NEW YORK: British Prime Minister Boris Johnson urged the developed world to take urgent action on climate change. He warned that countries that played the least part in causing the climate crisis are the ones now facing the prospect of paying the steepest price.
Speaking on Monday at the UN headquarters in New York, where the 76th session of the General Assembly is taking place, Johnson said a number of world leaders who attended a behind-closed-doors meeting he convened had presented “very powerful” arguments suggesting the developed world must take urgent action on climate change.
“We heard from some of the countries staring down the barrel — the Maldives, Bangladesh, the Marshall Islands — countries pleading with the developed world to step up to the plate and supply the finance needed to make the changes necessary to fight climate change in the developing world,” he said.
“It is the developing world that is bearing the brunt of catastrophic climate change in the form of hurricanes and fires and floods, and the real, long-term economic damage they face. Yet it is the developed world that, over 200 years, has put the carbon in the atmosphere that is causing the acceleration of this climate change.”
The British PM said there are “faint signs of progress” from some developed countries that are beginning to take action, but that the US is in the best position to send out a clear signal that developed, Western nations are willing to act.
Long-term financing to help countries to grow without further contributing to harmful climate change is one of the cornerstones of the 2015 Paris Agreement. Developed countries pledged as part of that deal to contribute $100 billion a year toward funding for this until 2025.
That target was missed in 2019 and 2020 — and, according to UN Secretary-General Antonio Guterres, this year’s fundraising effort looks likely to fall about $20 billion short.
Johnson said that there has been some progress toward achieving this financial goal, however, and that the US could make a “huge difference” to the efforts. An American contribution would send a “massively powerful signal to the world, to the developing countries, that we in the industrialized West do take this seriously,” he said.
Both Johnson and Guterres emphasized the key role that creative and sustainable financing — by those wealthy countries that can best afford it — can play in tackling climate change.
“Developed nations need to step up,” said Guterres. “Many asset owners and managers and other financial institutions are now shifting their investments toward a decarbonized, sustainable and resilient economy.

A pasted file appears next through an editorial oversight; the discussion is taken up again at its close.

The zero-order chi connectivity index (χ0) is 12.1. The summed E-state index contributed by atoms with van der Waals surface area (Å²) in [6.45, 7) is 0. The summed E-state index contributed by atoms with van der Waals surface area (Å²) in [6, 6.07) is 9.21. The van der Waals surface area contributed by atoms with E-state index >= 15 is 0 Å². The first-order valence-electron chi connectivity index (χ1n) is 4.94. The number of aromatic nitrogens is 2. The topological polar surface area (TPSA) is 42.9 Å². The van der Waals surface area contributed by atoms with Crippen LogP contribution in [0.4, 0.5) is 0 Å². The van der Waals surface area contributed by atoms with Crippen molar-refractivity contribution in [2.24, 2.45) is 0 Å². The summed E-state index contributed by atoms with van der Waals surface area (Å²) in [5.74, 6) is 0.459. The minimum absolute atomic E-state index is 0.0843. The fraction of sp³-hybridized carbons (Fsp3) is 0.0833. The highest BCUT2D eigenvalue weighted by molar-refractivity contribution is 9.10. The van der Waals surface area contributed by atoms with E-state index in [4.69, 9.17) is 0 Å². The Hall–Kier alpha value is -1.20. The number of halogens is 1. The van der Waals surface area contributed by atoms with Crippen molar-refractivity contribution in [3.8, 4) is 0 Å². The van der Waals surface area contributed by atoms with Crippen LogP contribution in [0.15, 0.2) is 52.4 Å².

“But these private-finance flows will not cover the immediate needs of the many countries that need support now, or who cannot borrow money because of their debt burden.”
Therefore “increased support from international financial institutions is also crucial,” he added.
Earlier, leaders from a number of countries provided details of their plans to address climate change, while also developing their economies and civil societies.
They included Egyptian President Abdel Fattah El-Sisi, who said Monday’s meeting came at a “crucial time for the world.”
He reiterated Egypt’s support for the UN’s Sustainable Development Goals, a collection of interlinked global targets relating to issues such as climate, poverty, education, healthcare and gender equality that are designed to be a blueprint for a better and more sustainable future.
“In addition to sustainable development we need to increase growth and eliminate poverty and unemployment,” El-Sisi said. “But we also have the complex political situation in very many areas of the world, and we also have climate change and its devastating impact on water and food security.”
These challenges must be addressed in a “comprehensive and sustainable” way, he said, adding that he will prioritize “the interests of the Egyptian citizen” — but that this approach is also in line with the aims of the SDGs.
He cautioned, however, that African countries have been struggling with a decline in the flow of international development aid throughout the pandemic.
“In that context, we hope to see a continuance of this important international effort, so that we can achieve our common goals and create a better future for future generations,” said El-Sisi.